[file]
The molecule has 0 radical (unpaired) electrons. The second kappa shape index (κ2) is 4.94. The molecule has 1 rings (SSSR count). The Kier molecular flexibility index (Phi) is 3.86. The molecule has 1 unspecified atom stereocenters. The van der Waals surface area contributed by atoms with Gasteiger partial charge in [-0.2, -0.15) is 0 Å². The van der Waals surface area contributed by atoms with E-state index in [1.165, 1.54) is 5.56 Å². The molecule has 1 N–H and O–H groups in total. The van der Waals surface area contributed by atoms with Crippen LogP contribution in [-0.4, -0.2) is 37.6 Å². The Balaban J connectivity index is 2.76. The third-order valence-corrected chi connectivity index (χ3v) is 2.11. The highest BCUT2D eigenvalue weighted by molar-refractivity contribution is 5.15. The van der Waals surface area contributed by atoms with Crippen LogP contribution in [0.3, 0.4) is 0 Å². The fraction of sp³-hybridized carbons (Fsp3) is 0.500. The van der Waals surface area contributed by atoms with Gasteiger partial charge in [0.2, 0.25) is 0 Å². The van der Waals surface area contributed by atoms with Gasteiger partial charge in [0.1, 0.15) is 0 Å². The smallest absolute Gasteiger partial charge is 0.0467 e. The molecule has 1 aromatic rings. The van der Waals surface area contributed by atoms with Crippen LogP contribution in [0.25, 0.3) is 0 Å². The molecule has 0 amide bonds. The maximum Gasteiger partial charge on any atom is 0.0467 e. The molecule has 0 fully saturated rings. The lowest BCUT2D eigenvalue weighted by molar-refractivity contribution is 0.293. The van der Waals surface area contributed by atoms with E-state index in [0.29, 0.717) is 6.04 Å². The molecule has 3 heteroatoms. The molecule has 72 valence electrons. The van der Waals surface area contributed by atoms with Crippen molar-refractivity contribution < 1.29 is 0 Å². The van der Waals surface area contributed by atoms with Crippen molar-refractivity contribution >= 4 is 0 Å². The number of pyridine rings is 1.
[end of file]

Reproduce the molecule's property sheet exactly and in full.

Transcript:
The molecule has 0 radical (unpaired) electrons. The second kappa shape index (κ2) is 4.94. The molecule has 1 rings (SSSR count). The Kier molecular flexibility index (Phi) is 3.86. The molecule has 1 unspecified atom stereocenters. The van der Waals surface area contributed by atoms with Gasteiger partial charge in [-0.2, -0.15) is 0 Å². The van der Waals surface area contributed by atoms with E-state index in [1.165, 1.54) is 5.56 Å². The molecule has 1 N–H and O–H groups in total. The van der Waals surface area contributed by atoms with Crippen LogP contribution in [-0.4, -0.2) is 37.6 Å². The Balaban J connectivity index is 2.76. The third-order valence-corrected chi connectivity index (χ3v) is 2.11. The highest BCUT2D eigenvalue weighted by molar-refractivity contribution is 5.15. The van der Waals surface area contributed by atoms with Crippen LogP contribution in [0.3, 0.4) is 0 Å². The fraction of sp³-hybridized carbons (Fsp3) is 0.500. The van der Waals surface area contributed by atoms with Gasteiger partial charge in [0.2, 0.25) is 0 Å². The van der Waals surface area contributed by atoms with Gasteiger partial charge in [0.1, 0.15) is 0 Å². The smallest absolute Gasteiger partial charge is 0.0467 e. The molecule has 1 aromatic rings. The van der Waals surface area contributed by atoms with Crippen LogP contribution in [0.25, 0.3) is 0 Å². The molecule has 0 amide bonds. The maximum Gasteiger partial charge on any atom is 0.0467 e. The molecule has 0 fully saturated rings. The lowest BCUT2D eigenvalue weighted by molar-refractivity contribution is 0.293. The van der Waals surface area contributed by atoms with E-state index in [0.29, 0.717) is 6.04 Å². The molecule has 3 heteroatoms. The molecule has 72 valence electrons. The van der Waals surface area contributed by atoms with Crippen molar-refractivity contribution < 1.29 is 0 Å². The van der Waals surface area contributed by atoms with Crippen molar-refractivity contribution >= 4 is 0 Å². The number of pyridine rings is 1.